Global rough diamond prices are expected to deteriorate further during the second half of the year.
De Beers Global Sightholder sales have been on the decline since the start of the year, with the trend projected to continue for the remainder of 2019.
The recent Monetary Policy Report released by Bank of Botswana (BoB) attributes this lean period to the increase in polished diamond inventories due to global economic slowdown.
Similarly, the report states that polished diamond prices, as well as diamond jewellery prices are expected to fall as prospects for global end-consumer demand remain restrained.
According to the report, risks to the global diamond industry are tilted to the downside, in context of uncertainty surrounding the spread of man-made diamonds and weak downstream sentiment related to macroeconomic and geopolitical factors.
Other contributing factors include excess supply of smaller diamonds as well as slow sales in the Indian consumer market.
The latest rough diamond sales for De Beers seventh cycle sales were almost half of what the company registered in the same period last year.
In the corresponding period in 2018, the sales amounted to US$503 million while this time around it recorded US$280 million.
De Beers CEO, Bruce Cleaver noted that midstream participants continue to work down polished diamond inventory levels.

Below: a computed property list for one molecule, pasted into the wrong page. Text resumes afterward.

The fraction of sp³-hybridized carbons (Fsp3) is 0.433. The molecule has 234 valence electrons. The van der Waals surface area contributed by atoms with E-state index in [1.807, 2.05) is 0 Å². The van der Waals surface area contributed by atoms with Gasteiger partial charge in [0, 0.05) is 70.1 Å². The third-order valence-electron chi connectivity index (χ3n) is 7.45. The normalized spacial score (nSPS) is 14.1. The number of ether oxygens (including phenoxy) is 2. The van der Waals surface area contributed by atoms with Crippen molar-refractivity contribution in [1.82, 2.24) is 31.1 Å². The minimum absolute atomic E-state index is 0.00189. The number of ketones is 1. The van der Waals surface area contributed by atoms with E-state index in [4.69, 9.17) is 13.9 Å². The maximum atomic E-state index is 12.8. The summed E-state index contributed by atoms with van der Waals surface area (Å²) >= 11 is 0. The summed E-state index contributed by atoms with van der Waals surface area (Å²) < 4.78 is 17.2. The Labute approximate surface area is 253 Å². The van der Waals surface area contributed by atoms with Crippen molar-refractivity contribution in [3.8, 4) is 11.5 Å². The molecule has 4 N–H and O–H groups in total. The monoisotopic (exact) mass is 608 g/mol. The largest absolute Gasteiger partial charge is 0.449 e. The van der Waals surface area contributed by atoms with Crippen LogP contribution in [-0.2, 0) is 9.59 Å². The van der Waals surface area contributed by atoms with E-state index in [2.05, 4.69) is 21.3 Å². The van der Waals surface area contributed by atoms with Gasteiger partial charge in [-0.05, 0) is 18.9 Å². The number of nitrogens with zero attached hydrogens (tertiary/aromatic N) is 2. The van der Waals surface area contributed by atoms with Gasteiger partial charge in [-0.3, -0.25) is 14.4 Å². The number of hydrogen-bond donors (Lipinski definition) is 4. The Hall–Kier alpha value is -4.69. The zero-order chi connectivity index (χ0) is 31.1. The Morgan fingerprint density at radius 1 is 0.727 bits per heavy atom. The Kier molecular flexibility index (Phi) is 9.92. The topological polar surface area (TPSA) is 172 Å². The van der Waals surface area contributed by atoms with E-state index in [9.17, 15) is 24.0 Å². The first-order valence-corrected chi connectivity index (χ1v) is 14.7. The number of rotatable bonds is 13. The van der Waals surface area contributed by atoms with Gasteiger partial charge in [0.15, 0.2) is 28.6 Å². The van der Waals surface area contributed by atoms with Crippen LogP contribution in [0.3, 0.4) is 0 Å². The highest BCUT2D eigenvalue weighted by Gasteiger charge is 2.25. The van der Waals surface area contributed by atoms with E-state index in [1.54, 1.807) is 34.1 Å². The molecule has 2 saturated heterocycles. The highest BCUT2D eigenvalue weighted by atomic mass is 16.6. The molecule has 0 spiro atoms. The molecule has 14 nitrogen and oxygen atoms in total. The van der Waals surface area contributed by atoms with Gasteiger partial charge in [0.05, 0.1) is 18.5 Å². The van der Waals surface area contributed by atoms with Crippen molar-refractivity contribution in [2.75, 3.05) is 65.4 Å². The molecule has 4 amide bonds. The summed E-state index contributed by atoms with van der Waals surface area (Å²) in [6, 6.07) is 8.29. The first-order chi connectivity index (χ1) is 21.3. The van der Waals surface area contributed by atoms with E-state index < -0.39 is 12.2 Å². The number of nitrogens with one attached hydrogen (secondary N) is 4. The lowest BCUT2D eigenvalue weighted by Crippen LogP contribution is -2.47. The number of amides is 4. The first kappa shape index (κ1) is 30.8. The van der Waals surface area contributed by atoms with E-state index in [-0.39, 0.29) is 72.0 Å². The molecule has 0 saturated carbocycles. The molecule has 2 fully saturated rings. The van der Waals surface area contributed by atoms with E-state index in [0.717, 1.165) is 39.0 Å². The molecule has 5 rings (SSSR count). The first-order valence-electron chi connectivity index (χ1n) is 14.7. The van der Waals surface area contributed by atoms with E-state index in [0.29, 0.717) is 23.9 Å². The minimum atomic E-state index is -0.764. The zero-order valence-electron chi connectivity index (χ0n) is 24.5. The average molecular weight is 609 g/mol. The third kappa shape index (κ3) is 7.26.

Meanwhile, in the second quarter of 2019, Debswana, whose diamonds are sold by De Beers, registered a decrease in production.
The company produced 5.7 million carats of diamonds during the second quarter of the year, a decrease of 8.9 percent compared to the first quarter.
The decrease was due to lower production at Orapa Mine, which plummeted by 23.3 percent following a planned shutdown.
Production at Jwaneng Mine on the other hand increased by 6.5 percent in the same period. Meanwhile, another diamond producer, Lucara Diamond Corp, which operatesKarowe Mine, saw its output go up by a massive 34.1 percent to 109 312 carats in the second quarter of 2019.
The increase in production is attributed to improved efficiency in the recovery of smaller diamonds.
Lucara, which has a history of recovering huge diamonds, unearthed a total of 225 special stones, which are classed as diamonds larger than 10.8 carats.
The special stones accounted for 8.1 percent of the total recovered carats.
For the year, the company anticipates production to be between 375, 000 to 420, 000 carats, higher than the 366, 086 carats recovered last year.